The film is a collaborative project between Tasheva; director Ahmed Sarykhalil; pianist, composer, and sound producer Fima Chupakhin; and Ukrainian journalist, essayist, and historian Vakhtang Kipiani. It intersperses dramatizations with interviews featuring his activist peers and drawings used to personalize events of the time.
The actor who plays Mustafa as the imprisoned hunger-striking activist is a convincing young version of Dzhemilev. The docudrama occasionally resorts to literary license, such as the repeated appearance of a backgammon board in his prison cell to represent Dzhemilev’s enjoyment of the game, even though he never had that luxury in detention. But those moments are outweighed by the sweep of the story, the haunting music, the testimony of human rights legends, and the beautiful artwork.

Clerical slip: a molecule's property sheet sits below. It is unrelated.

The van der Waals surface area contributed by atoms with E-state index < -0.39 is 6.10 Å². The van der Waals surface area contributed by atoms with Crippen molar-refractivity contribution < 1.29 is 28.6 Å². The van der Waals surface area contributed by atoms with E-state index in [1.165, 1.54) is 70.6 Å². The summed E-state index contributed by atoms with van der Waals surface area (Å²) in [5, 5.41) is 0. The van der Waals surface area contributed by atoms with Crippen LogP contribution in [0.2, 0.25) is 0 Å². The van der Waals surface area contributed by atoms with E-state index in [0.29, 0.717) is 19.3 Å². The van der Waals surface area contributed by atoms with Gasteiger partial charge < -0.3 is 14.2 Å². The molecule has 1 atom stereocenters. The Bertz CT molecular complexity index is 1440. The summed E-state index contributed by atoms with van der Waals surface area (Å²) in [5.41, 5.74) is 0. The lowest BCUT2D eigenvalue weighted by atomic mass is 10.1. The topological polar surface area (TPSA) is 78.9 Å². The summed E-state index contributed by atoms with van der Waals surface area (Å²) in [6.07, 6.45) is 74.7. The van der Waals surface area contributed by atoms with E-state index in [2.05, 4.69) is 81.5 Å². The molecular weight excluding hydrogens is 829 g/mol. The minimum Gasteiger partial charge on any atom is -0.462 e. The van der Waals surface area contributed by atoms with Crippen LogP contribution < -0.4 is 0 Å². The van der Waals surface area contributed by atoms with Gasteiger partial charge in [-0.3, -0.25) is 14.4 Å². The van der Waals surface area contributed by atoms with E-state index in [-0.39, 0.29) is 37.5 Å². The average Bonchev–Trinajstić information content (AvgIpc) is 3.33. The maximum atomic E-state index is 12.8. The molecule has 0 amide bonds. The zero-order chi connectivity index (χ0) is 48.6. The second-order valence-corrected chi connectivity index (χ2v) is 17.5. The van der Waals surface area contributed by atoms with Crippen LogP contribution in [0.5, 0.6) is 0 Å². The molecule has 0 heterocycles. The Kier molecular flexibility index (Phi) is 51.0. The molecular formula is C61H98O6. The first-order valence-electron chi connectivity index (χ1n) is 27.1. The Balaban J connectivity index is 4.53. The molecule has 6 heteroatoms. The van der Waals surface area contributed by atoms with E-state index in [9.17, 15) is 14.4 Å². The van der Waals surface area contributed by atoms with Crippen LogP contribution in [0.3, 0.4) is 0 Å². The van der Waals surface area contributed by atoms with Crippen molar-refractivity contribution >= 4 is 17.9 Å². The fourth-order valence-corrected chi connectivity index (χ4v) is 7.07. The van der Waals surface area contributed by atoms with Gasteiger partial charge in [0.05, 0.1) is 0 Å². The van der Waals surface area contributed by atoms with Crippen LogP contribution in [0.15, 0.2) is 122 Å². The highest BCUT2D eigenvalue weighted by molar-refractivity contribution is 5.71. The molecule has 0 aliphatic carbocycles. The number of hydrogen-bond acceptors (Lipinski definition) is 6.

Among the icons helping to tell the story is Lyudmila Alexeyeva, a Russian historian and founding member of the Moscow Helsinki Watch Group, who remains active in the fight for human rights in Russia today. “We heard about Mustafa Dzhemilev also because he was arrested many times,” she said.
The movie caught many of the most critical moments in Dzhemilev’s political life. Together with friends, Dzhemilev established his Union of Young Crimean Tatars in the Uzbek Republic when he was eighteen to campaign for human rights and for their return to Crimea. He was arrested for the first of six times in 1966. Among those who spoke out in Dzhemilev’s defense was the Soviet dissident Andrei Sakharov, who sent him a note in 1975 appealing for him to end his hunger strike, arguing that his death would only benefit the regime. Another arrest came in 1983, when he tried to go back to Crimea for his father’s funeral.